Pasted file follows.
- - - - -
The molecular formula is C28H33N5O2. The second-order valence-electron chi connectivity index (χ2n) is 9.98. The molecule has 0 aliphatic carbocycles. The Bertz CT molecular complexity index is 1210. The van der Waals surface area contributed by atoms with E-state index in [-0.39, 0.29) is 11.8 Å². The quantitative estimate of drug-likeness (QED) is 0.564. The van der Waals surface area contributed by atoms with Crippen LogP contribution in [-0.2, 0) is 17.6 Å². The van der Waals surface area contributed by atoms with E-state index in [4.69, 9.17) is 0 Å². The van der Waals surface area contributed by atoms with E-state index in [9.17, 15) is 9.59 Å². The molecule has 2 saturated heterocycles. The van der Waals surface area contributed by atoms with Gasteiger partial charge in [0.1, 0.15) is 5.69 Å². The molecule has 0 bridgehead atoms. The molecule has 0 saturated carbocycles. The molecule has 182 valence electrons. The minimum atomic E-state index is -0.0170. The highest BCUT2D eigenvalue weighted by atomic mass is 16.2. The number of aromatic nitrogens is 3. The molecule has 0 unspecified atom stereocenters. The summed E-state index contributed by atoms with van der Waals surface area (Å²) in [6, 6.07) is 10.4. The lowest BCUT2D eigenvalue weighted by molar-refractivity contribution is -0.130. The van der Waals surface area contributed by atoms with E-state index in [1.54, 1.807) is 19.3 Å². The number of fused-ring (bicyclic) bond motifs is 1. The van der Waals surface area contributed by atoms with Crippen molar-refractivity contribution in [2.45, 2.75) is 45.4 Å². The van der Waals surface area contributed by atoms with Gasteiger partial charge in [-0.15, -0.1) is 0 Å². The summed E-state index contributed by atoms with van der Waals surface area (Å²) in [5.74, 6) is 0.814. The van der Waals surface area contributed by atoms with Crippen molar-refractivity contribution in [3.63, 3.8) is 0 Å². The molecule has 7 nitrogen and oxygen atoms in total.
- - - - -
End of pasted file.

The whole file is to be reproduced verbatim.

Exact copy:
The molecular formula is C28H33N5O2. The second-order valence-electron chi connectivity index (χ2n) is 9.98. The molecule has 0 aliphatic carbocycles. The Bertz CT molecular complexity index is 1210. The van der Waals surface area contributed by atoms with E-state index in [-0.39, 0.29) is 11.8 Å². The quantitative estimate of drug-likeness (QED) is 0.564. The van der Waals surface area contributed by atoms with Crippen LogP contribution in [-0.2, 0) is 17.6 Å². The van der Waals surface area contributed by atoms with E-state index in [4.69, 9.17) is 0 Å². The van der Waals surface area contributed by atoms with E-state index in [9.17, 15) is 9.59 Å². The molecule has 2 saturated heterocycles. The van der Waals surface area contributed by atoms with Gasteiger partial charge in [0.1, 0.15) is 5.69 Å². The molecule has 0 bridgehead atoms. The molecule has 0 saturated carbocycles. The molecule has 182 valence electrons. The minimum atomic E-state index is -0.0170. The highest BCUT2D eigenvalue weighted by atomic mass is 16.2. The number of aromatic nitrogens is 3. The molecule has 0 unspecified atom stereocenters. The summed E-state index contributed by atoms with van der Waals surface area (Å²) in [6, 6.07) is 10.4. The lowest BCUT2D eigenvalue weighted by molar-refractivity contribution is -0.130. The van der Waals surface area contributed by atoms with E-state index in [1.54, 1.807) is 19.3 Å². The number of fused-ring (bicyclic) bond motifs is 1. The van der Waals surface area contributed by atoms with Crippen molar-refractivity contribution in [2.45, 2.75) is 45.4 Å². The van der Waals surface area contributed by atoms with Gasteiger partial charge in [-0.15, -0.1) is 0 Å². The summed E-state index contributed by atoms with van der Waals surface area (Å²) in [5.74, 6) is 0.814. The van der Waals surface area contributed by atoms with Crippen molar-refractivity contribution in [3.63, 3.8) is 0 Å². The molecule has 7 nitrogen and oxygen atoms in total.